A novel form of 3D printing, dubbed melt electrowriting, has been used by researchers to produce scaffolds for artificial heart valves that mimic the different biomechanical properties of heart valve tissue. The fabrication platform allows researchers at the Technical University of Munich (TUM) in Germany to combine various, precise custom patterns in the scaffold and fine tune its mechanical properties such that the patient’s own cells will form new tissue as the scaffold biodegrades. The hope is that this technology will produce pediatric implants that will last a lifetime and not require replacement surgery.
Four heart valves in the human body ensure that blood flows in the correct direction, and it is essential that they open and close properly, notes the press release on the TUM website. To fulfill this function, heart valve tissue is heterogeneous, meaning that heart valves display different biomechanical properties within the same tissue.
A team of researchers working with Petra Mela, Professor of Medical Materials and Implants at TUM, and Professor Elena De-Juan Pardo from the University of Western Australia, have for the first time imitated this heterogeneous structure by means of melt electrowriting.
High-voltage electric field produces extremely thin polymer fibers
Melt electrowriting is a comparatively new additive manufacturing technology that uses high voltage to create accurate patterns of very thin polymer fibers. As the polymer is melted and pushed out of a printing head in liquid jet form, a high-voltage electric field is applied, which considerably narrows the diameter of the polymer jet by accelerating and pulling it toward a collector. This results in a thin fiber with a diameter typically in the range of five to 50 micrometers. By comparison, a human hair is approximately 70 micrometers. The electric field also stabilizes the polymer jet, which is important for creating defined, precise patterns.
Image courtesy of Andreas Heddergott/TUM
|Close up of scaffold for artificial heart valves printed via melt electrowriting.|
“Writing” the fiber jet according to predefined patterns is conducted using a computer-controlled moving collector. The user specifies the pathway by programming its coordinates.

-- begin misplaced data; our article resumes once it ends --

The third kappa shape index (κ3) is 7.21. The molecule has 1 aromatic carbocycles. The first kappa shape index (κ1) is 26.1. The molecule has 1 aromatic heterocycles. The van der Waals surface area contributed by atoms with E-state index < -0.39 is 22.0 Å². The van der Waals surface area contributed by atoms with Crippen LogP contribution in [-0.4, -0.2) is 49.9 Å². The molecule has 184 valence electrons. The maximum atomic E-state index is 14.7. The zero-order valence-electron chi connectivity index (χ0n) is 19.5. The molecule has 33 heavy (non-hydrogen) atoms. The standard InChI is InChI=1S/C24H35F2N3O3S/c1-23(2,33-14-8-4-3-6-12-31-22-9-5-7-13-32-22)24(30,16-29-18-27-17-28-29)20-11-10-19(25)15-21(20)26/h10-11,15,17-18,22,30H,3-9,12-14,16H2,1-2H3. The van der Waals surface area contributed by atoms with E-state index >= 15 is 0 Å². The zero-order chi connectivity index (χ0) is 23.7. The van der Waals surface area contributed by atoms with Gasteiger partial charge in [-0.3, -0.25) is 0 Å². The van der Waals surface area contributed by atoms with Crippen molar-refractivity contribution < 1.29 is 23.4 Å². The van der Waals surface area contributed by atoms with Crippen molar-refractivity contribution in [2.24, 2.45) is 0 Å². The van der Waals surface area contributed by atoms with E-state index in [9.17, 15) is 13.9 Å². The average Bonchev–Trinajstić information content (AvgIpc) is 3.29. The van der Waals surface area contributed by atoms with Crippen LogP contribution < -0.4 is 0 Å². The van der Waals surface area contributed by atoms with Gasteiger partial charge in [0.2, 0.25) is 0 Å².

The researchers have developed software that allows operators to easily assign patterns to different regions of the scaffold by choosing from a library of available patterns. Geometrical specifications such as the length, diameter, and thickness of the scaffold can easily be adjusted via the graphical interface.
Biodegradable medical-grade polycaprolactone (PCL) is used to print the scaffold. After implantation, the researchers believe the patient’s own cells will grow on the porous scaffold, as was the case in first cell culture studies. The cells then potentially would form new tissue before the PCL-based scaffold degrades.
The PCL scaffold is embedded in an elastin-like material that imitates the properties of natural elastin present in real heart valves. The micro-pores in the elastin-like material are smaller than the pores of the PCL structure, leaving the cells enough space to settle but sealing the valves adequately for blood flow, according to the researchers.
Tests showed proper functioning of the artificial heart valves
The engineered valves were tested using a mock flow circulatory system simulating physiological blood pressure and flow. The heart valves opened and closed correctly under the examined conditions, said the press release.
The PCL material was further evolved and evaluated by adding iron oxide nanoparticles, which enabled the researchers to visualize the scaffolds via magnetic resonance imaging. The modified material remained printable and biocompatible. Being able to monitor the scaffolds after implantation could facilitate moving the research into clinical settings.
The ultimate goal of the researchers is to engineer bio-inspired heart valves that support the formation of new functional tissue in patients. This would benefit children, in particular, as current artificial heart valves do not grow with the patient and have to be replaced over the years. “Our heart valves, in contrast, mimic the complexity of native heart valves and are designed to let a patient’s own cells infiltrate the scaffold,” said Mela.
Pre-clinical studies in animal models are forthcoming. The researchers also are focused on further improving the technology and developing new biomaterials.